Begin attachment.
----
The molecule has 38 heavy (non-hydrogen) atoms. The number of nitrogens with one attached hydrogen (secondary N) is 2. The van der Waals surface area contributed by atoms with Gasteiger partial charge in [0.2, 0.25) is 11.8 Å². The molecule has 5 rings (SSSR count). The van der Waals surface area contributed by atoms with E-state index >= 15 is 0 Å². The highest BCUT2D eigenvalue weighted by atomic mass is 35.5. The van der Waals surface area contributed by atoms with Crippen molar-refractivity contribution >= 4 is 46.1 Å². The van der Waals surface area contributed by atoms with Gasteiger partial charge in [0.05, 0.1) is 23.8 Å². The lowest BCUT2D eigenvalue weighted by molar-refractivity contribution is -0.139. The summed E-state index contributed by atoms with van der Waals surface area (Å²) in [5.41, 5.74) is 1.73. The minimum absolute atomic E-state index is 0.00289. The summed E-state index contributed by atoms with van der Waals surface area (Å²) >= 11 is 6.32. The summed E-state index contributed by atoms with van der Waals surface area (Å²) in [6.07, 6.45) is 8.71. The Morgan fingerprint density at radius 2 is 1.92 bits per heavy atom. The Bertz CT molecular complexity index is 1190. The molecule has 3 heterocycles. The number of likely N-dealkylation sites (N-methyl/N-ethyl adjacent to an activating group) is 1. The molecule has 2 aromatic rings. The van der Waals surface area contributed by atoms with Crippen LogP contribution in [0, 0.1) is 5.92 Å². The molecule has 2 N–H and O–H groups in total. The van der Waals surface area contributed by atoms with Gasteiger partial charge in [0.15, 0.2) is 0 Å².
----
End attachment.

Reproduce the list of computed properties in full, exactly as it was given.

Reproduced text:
The molecule has 38 heavy (non-hydrogen) atoms. The number of nitrogens with one attached hydrogen (secondary N) is 2. The van der Waals surface area contributed by atoms with Gasteiger partial charge in [0.2, 0.25) is 11.8 Å². The molecule has 5 rings (SSSR count). The van der Waals surface area contributed by atoms with E-state index >= 15 is 0 Å². The highest BCUT2D eigenvalue weighted by atomic mass is 35.5. The van der Waals surface area contributed by atoms with Crippen molar-refractivity contribution >= 4 is 46.1 Å². The van der Waals surface area contributed by atoms with Gasteiger partial charge in [0.05, 0.1) is 23.8 Å². The lowest BCUT2D eigenvalue weighted by molar-refractivity contribution is -0.139. The summed E-state index contributed by atoms with van der Waals surface area (Å²) in [5.41, 5.74) is 1.73. The minimum absolute atomic E-state index is 0.00289. The summed E-state index contributed by atoms with van der Waals surface area (Å²) >= 11 is 6.32. The summed E-state index contributed by atoms with van der Waals surface area (Å²) in [6.07, 6.45) is 8.71. The Morgan fingerprint density at radius 2 is 1.92 bits per heavy atom. The Bertz CT molecular complexity index is 1190. The molecule has 3 heterocycles. The number of likely N-dealkylation sites (N-methyl/N-ethyl adjacent to an activating group) is 1. The molecule has 2 aromatic rings. The van der Waals surface area contributed by atoms with Crippen LogP contribution in [0, 0.1) is 5.92 Å². The molecule has 2 N–H and O–H groups in total. The van der Waals surface area contributed by atoms with Gasteiger partial charge in [0.15, 0.2) is 0 Å².